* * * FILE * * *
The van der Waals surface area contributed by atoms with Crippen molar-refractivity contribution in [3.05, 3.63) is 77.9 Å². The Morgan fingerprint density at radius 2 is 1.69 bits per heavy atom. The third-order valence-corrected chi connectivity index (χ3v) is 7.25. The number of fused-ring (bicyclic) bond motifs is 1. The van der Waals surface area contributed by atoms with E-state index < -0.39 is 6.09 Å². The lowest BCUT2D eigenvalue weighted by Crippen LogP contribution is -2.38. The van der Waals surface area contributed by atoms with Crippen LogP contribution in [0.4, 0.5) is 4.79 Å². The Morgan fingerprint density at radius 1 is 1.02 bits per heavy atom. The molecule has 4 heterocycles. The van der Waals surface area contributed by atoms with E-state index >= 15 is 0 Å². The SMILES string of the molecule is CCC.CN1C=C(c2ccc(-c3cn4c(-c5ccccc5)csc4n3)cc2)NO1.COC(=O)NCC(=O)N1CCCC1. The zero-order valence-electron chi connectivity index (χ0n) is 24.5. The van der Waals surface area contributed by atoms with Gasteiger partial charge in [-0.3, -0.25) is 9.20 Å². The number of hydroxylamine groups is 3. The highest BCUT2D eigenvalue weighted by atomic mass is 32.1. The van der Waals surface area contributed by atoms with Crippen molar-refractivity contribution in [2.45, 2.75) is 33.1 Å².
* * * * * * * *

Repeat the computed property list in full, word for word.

The van der Waals surface area contributed by atoms with Crippen molar-refractivity contribution in [3.05, 3.63) is 77.9 Å². The Morgan fingerprint density at radius 2 is 1.69 bits per heavy atom. The third-order valence-corrected chi connectivity index (χ3v) is 7.25. The number of fused-ring (bicyclic) bond motifs is 1. The van der Waals surface area contributed by atoms with E-state index < -0.39 is 6.09 Å². The lowest BCUT2D eigenvalue weighted by Crippen LogP contribution is -2.38. The van der Waals surface area contributed by atoms with Crippen LogP contribution in [0.4, 0.5) is 4.79 Å². The Morgan fingerprint density at radius 1 is 1.02 bits per heavy atom. The molecule has 4 heterocycles. The van der Waals surface area contributed by atoms with E-state index >= 15 is 0 Å². The SMILES string of the molecule is CCC.CN1C=C(c2ccc(-c3cn4c(-c5ccccc5)csc4n3)cc2)NO1.COC(=O)NCC(=O)N1CCCC1. The zero-order valence-electron chi connectivity index (χ0n) is 24.5. The van der Waals surface area contributed by atoms with Gasteiger partial charge in [-0.3, -0.25) is 9.20 Å². The number of hydroxylamine groups is 3. The highest BCUT2D eigenvalue weighted by atomic mass is 32.1. The van der Waals surface area contributed by atoms with Crippen molar-refractivity contribution in [2.45, 2.75) is 33.1 Å².